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Axios Vitals

Good morning, Vitals readers. Today's newsletter is 792 words or a 3-minute read.

1 big thing: Why COVID treatments are so hard to get

Illustration: Brendan Lynch/Axios

Antiviral COVID treatments are in short supply — and that's only one of several barriers to access for high-risk patients, Axios' Caitlin Owens writes.

The big picture: Even when supply ramps up, it will still be tricky to connect some of the most vulnerable patients to the pills without changes to the process.

Why it matters: Recently approved antivirals reduce the risk of hospitalization and death by up to 89%.

  • But patients have a relatively short window to begin the treatment regimen once they're diagnosed, meaning that access to timely testing, a provider who can write a prescription, and the pills themselves are all critical.

Between the lines: These three distinct steps each come with their own difficulties, making the path from diagnosis to treatment a convoluted race against the clock.

Once someone tests positive, they need to get a prescription for an antiviral from a provider.

  • Some providers aren't yet writing prescriptions for the antivirals, said Leana Wen, an emergency physician and a professor at George Washington University, and many patients don't know where to go to get a prescription.
  • And finally, once a patient has a prescription, they have to find the pills themselves, which are in short supply around the country. GoodRx recently launched a website that tracks antiviral availability.

What we're watching: In the short-term, the most at-risk patients should make a plan for how they'll access antivirals should they test positive for COVID, Wen said.

  • But in the longer term, when more pills are available to a larger pool of high-risk people, one way to ensure the right people get access to them is to package all of the steps together.
  • "Ideally, this could all be streamlined into one visit," Wen said.

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2. Uber for nurses

Illustration: Sarah Grillo/Axios

Amid a nationwide nursing shortage and burnout crisis, a new generation of tech companies that essentially allow nurses to join the "gig economy" say they could be part of the solution.

Why it matters: While these companies existed pre-pandemic, their ranks are growing as hospitals try to more efficiently fill shifts and exhausted workers look for more flexibility, they say.

"We're trying to keep these people in the industry," Will Patterson, CEO of CareRev, a healthcare staffing platform, told Axios.

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Related: Rich countries lure health workers from low-income nations to fight shortages, the New York Times reports.

3. Regulator reprimands Mass. hospital system

Photo: Blake Nissen for The Boston Globe via Getty Images

Mass General Brigham must submit a plan to lower rising costs that stem from the hospital system's expensive care, the Massachusetts Health Policy Commission said yesterday.

Why it matters: This commission is viewed as a potential template for other states to regulate rising hospital and physician spending, reports Axios' Bob Herman.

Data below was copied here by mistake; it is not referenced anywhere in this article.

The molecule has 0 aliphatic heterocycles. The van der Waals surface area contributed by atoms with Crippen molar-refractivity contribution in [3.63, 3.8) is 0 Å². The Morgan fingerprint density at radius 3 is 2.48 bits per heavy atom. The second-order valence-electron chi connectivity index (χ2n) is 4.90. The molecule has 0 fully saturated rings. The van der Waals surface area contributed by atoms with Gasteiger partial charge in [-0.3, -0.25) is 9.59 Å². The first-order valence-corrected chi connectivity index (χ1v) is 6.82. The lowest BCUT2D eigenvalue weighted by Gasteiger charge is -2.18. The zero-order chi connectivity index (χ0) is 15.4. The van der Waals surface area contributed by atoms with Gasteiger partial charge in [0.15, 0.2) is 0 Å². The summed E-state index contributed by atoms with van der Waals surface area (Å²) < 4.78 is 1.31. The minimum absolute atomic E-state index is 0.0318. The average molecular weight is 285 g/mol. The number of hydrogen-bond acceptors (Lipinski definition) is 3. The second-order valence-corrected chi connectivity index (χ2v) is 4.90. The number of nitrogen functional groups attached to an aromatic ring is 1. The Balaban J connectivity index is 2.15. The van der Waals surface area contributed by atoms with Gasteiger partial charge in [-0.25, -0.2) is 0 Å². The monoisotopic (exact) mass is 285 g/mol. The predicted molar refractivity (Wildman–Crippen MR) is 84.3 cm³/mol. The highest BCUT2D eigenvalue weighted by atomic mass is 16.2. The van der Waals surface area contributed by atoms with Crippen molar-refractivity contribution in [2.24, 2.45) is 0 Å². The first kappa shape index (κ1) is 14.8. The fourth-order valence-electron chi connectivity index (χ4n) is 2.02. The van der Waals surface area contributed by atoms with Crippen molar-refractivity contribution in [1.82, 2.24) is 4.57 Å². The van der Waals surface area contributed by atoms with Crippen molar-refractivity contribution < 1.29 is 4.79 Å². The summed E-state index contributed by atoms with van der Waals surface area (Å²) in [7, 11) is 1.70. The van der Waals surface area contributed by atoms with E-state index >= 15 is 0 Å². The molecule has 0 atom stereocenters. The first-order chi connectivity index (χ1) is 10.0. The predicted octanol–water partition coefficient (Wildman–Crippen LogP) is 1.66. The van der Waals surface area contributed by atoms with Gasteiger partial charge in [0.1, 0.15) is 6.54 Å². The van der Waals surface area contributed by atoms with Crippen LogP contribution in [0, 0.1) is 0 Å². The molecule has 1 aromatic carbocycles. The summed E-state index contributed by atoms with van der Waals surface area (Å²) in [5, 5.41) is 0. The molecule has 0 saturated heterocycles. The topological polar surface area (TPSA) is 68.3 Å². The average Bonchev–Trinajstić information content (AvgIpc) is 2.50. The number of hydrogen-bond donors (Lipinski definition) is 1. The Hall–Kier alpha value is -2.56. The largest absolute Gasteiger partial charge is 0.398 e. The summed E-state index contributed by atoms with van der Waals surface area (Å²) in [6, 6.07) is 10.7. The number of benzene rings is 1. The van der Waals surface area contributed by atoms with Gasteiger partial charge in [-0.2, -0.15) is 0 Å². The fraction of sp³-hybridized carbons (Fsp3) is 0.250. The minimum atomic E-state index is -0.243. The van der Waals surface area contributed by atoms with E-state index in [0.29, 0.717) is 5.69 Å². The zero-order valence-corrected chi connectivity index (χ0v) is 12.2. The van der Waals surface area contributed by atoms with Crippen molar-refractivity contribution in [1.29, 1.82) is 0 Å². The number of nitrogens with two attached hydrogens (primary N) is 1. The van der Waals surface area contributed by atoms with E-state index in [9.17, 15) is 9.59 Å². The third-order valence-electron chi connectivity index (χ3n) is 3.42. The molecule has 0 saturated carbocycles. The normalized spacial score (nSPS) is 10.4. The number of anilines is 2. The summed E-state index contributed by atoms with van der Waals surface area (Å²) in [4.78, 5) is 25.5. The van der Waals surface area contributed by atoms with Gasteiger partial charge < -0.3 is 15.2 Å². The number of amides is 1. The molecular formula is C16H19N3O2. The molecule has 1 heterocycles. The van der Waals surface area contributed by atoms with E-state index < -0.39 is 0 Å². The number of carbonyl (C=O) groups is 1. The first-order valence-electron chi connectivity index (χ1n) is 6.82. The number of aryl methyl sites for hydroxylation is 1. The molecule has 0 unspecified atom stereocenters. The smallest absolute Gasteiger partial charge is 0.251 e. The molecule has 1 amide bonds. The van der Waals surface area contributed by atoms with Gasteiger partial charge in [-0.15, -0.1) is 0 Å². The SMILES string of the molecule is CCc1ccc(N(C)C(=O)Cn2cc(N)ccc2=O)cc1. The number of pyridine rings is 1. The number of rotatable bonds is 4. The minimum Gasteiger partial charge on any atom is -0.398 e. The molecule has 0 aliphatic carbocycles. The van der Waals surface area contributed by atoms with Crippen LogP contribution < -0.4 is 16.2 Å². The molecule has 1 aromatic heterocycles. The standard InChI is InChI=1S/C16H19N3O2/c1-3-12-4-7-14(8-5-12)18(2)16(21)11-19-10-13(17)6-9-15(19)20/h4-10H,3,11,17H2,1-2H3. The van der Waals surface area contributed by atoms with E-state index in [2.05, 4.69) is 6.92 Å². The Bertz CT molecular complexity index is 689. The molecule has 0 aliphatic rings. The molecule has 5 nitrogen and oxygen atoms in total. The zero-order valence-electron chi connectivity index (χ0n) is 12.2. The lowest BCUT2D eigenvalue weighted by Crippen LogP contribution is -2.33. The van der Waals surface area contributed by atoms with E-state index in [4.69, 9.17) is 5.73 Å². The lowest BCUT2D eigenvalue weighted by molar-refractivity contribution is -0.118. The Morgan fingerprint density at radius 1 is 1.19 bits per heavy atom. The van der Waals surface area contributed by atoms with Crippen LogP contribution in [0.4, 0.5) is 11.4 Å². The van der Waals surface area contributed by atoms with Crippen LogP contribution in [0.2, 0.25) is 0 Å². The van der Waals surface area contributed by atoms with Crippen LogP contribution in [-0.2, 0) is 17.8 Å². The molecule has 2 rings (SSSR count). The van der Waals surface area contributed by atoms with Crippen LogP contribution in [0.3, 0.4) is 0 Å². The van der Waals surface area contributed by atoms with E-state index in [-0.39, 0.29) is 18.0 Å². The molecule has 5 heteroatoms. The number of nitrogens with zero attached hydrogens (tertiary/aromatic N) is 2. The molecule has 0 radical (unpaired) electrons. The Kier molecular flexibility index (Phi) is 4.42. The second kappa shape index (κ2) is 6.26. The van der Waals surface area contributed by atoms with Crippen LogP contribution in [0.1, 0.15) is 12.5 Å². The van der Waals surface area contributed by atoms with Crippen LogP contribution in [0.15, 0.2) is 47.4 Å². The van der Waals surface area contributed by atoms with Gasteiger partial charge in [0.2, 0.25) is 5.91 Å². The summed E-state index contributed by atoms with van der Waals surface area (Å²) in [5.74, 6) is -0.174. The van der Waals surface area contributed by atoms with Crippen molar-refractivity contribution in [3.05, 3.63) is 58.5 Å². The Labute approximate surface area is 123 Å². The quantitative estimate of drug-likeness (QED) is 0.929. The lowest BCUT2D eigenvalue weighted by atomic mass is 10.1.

• This is the first time the agency has taken action on a hospital system to temper costs.

What they're saying: Mass General Brigham — the dominant, tax-exempt academic hospital organization in Massachusetts with $16 billion of annual revenue — has the highest prices in the state.

  • The system's market power has led to residents paying a lot more in health insurance premiums and taxes, and that higher spending "raises significant concerns" and is "likely to continue to impact the state's ability to meet" a benchmark of lower cost growth, the commission said during Tuesday's meeting.

The other side: Mass General Brigham would not make anyone available for an interview, but said in a statement it treats "the sickest and most complex patients," and the commission's "refusal to acknowledge the acuity of our patients in its judgment of health care spending is short-sighted and unfair, especially to patients."

4. Long COVID could teach us about other diseases

Illustration: Allie Carl/Axios

One of the hallmarks of the disorder that's become known as long COVID — an infection that ultimately "broke" the immune system — could help spur new solutions to old diseases.

Driving the news: Next month, Georgetown University is convening researchers from different disciplines studying autoimmune disorders — including fibromyalgia, Lyme disease, neuropsychiatric disorders and long haul COVID — to "compare notes."

What they're saying: "The medical profession was dismissive of a lot of these conditions," said Gary Kaplan, a clinical associate professor at Georgetown University and founder of the Kaplan Center for Integrative Medicine.

  • The rapid expansion of patients with long COVID symptoms "woke up the medical profession and it said: 'Oh, wait a minute, these things are real and these things look exactly like this. Maybe we need to think about this differently,'" Kaplan said.
5. Business notes
  • Uber just hired its first chief medical officer. (Forbes)
  • Change Healthcare is considering divesting some of its assets in preparation for its $8 billion acquisition by UnitedHealth Group. (Bloomberg)
  • After several Wisconsin health care workers were blocked by their previous employer from taking jobs at an Ascension hospital, a judge stepped in. (Post Crescent)
  • HHS will release $2 billion more in provider relief funds this week. (Modern Healthcare)